Heme Oxygenase Activity in Fetal and Adult Ovine Tissue: Effects of High altitude-induced Long-term Hypoxemia

Kinobe, Robert, Soong, Jonathan, Brien, James, Longo, Lawrence, and Nakatsu, Kanji (2005) Heme Oxygenase Activity in Fetal and Adult Ovine Tissue: Effects of High altitude-induced Long-term Hypoxemia. In: Pediatric Research (58) p. 1081. From: 3rd International Congree on Developmental Origins of Health & Disease, 16-19 Nov 2005, Toronto, Canada.

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Background: Heme oxygenases (HO, EC are involved in the biotransformation of heme to bilverdin/bilirubin, ferrous iron and carbon monoxide (CO). It is known that products of heme catabolism play a role in the regulation of many physiological processes including vascular tone, inflammatory responses and central nervous system function. The HO system is also involved in cytoprotection against oxidative stress. In mammals, there are two catalytically functional HO isozymes, HO-1 (inducible) and HO-2 (constitutive). The expression and function of HO and particularly HO-1, is regulated by an array of physiological and non-physiological including the exposure to heavy metals, ionizing radiation and acute hypoxemia. As relatively little is known of the HO response response to prolonged hypoxemia in whole animals other than small laboratory rodents, we examined the effect of long-term hypoxemia on total HO activity in fetal and adult ovine tissue.

Methods: Sheep were maintained at high altitude (3,820 m) after which the following tissues were harvested from near term fetal and non-pregnant adult ewes for in vitro measurement of HO activity: left heart ventricle, renal papilla, lung apex, pulmonary artery, carotid artery, mesenteric artery, placental cotyledon, spleen and brain frontal cortex. Relative HO-1 and HO-2 protein expression was quantified by sodium dodecyl sulfate polyacrylamide gel electrophoresis and HO activity was measured by quantitation of CO using gas chromatography.

Results and conclusions: HO activity was detected in all the tissues examined but there were no significant differences between hypoxic fetal and adult sheep compared to their normoxic controls. Fetal heart HO activities were higher than those of adult sheep (P < 0.05), while spleen HO activity was significantly higher than that of fetal tissue (P < 0.05). These data indicate that high altitude-induced hypoxemia does not have a persistent effect on HO activity in ovine tissues. Also except for the spleen where there is a high expression of HO-1, under normal conditions, tissue HO activity is correlated with the expression of HO-2, the constitutive enzyme. In some body tissues such as the heart and spleen, HO expression and enzymatic activity may be developmentally regulated. (This work was supported by the Canadian Institutes of Health Research Grant MOP 64305 and National Institute of Health Research Grant PO1-HD-31226).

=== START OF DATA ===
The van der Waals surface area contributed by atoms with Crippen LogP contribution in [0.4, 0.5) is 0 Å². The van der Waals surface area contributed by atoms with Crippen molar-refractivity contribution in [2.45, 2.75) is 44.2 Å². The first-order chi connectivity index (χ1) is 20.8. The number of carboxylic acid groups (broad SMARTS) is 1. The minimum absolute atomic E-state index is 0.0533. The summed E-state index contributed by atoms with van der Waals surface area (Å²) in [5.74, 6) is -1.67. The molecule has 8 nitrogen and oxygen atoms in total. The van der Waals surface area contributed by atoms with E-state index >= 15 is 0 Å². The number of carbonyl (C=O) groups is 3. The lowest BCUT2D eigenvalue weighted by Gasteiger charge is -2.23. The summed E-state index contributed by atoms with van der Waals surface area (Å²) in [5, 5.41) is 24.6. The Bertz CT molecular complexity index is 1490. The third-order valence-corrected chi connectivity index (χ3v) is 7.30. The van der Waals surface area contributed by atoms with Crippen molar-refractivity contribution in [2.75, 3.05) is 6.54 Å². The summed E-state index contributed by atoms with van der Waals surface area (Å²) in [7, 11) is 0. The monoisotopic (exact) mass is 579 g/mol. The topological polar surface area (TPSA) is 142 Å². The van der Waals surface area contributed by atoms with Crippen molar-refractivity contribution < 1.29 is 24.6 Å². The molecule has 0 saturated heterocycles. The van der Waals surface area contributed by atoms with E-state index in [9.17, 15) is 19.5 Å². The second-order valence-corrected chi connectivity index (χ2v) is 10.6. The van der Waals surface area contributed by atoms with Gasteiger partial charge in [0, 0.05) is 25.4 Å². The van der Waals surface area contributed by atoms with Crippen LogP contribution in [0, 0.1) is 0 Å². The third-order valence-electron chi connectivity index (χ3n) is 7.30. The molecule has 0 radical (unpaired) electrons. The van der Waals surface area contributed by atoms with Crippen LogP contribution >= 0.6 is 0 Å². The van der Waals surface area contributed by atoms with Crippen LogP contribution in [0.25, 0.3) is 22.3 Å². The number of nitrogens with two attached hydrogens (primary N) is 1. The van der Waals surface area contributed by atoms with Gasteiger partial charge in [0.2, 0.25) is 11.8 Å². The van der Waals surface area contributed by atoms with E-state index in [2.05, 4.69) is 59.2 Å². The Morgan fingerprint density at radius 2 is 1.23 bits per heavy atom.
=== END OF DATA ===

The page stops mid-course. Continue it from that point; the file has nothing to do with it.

Item ID: 80717
Item Type: Conference Item (Abstract / Summary)
ISSN: 1530-0447
Copyright Information: Copyright © 2005 International Pediatric Research Foundation, Inc.
Funders: Canadian Institutes for Health Research, National Institute of Health
Projects and Grants: MOP 64305, PO1-HD-31226
Date Deposited: 15 Nov 2023 01:41
FoR Codes: 32 BIOMEDICAL AND CLINICAL SCIENCES > 3201 Cardiovascular medicine and haematology > 320199 Cardiovascular medicine and haematology not elsewhere classified @ 50%
32 BIOMEDICAL AND CLINICAL SCIENCES > 3205 Medical biochemistry and metabolomics > 320599 Medical biochemistry and metabolomics not elsewhere classified @ 50%
SEO Codes: 28 EXPANDING KNOWLEDGE > 2801 Expanding knowledge > 280102 Expanding knowledge in the biological sciences @ 100%
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